Diagnosis is primarily clinical based upon symptoms and signs with a suggestive history. Diagnosis may be difficult in young children where an accurate history may not be available. There are currently no specific laboratory studies to assist in diagnosis. However, leukocytosis, elevated creatinine phosphokinase and lactate dehydrogenase levels are common. In adults with cardiac risk factors, consider obtaining EKGs and cardiac enzymes to assess for ischemic injury when indicated.

 

 

Treatment

 

In the United States, treatment is primarily supportive with the goal of symptomatic relief, although an antivenom is commercially available.

 

Wound Care

These bites rarely become infected, but the bite area should be cleaned and tetanus immunization updated if indicated.

 

Symptomatic

In the past, intravenous calcium gluconate infusions have been recommended, but were found to be ineffective; in one large study relief was only reported in 4% of those treated. Therefore, calcium is no longer a recommended therapy.

 

Opioid analgesics in conjunction with benzodiazepines are most commonly recommended for all grades of envenomation. Approximately 70% of envenomated patients will obtain relief with these medications. Occasionally, very large and repeated doses may be required and may necessitate hospitalization for monitoring of respiratory status.

 

Antivenom

Antivenom may be recommended for grade 2 and 3 envenomations. Because of interspecies similarities of the a-latrotoxin, antivenoms against one Latrodectus species have repeatedly been found to be effective against other Latrodectus species.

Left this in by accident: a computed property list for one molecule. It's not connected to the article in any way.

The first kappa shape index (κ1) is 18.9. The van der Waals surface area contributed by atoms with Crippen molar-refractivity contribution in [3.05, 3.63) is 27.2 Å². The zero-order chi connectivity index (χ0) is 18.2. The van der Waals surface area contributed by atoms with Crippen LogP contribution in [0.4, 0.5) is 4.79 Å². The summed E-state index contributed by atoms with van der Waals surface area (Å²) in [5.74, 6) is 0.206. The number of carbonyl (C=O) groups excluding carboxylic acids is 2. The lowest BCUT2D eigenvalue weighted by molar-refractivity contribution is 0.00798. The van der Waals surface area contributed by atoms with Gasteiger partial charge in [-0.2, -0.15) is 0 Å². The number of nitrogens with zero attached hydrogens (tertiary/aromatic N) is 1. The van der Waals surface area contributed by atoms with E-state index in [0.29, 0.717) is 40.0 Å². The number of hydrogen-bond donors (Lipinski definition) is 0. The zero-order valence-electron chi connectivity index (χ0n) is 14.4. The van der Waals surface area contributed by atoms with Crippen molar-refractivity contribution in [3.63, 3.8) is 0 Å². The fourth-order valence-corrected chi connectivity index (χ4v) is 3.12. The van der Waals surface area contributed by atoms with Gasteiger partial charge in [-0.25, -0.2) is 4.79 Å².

A Latrodectus antivenom manufactured by Merck is FDA-approved and available in the United States. It is a whole IgG preparation derived from horse serum and carries a small risk of anaphylactic reactions. The volume of protein delivered is very small, however. There is a single report of death from Latrodectus antivenom therapy in the world’s literature, a case where the antivenom was administered as a bolus to a patient with asthma and possible horse serum allergy who developed anaphylaxis. A single vial of antivenom is completely effective in resolving symptoms with no recurrence reported after treatment. It is usually dosed as 1 vial in 250 mL of normal saline infused at 1 mL/min for 15 minutes and the remainder over 1 hour. A skin test for horse serum hypersensitivity can be done, but is neither sensitive nor specific. A F(ab)2 antivenom that has been used effectively and safely in Mexico since 1999 is undergoing clinical trials currently in the U. S.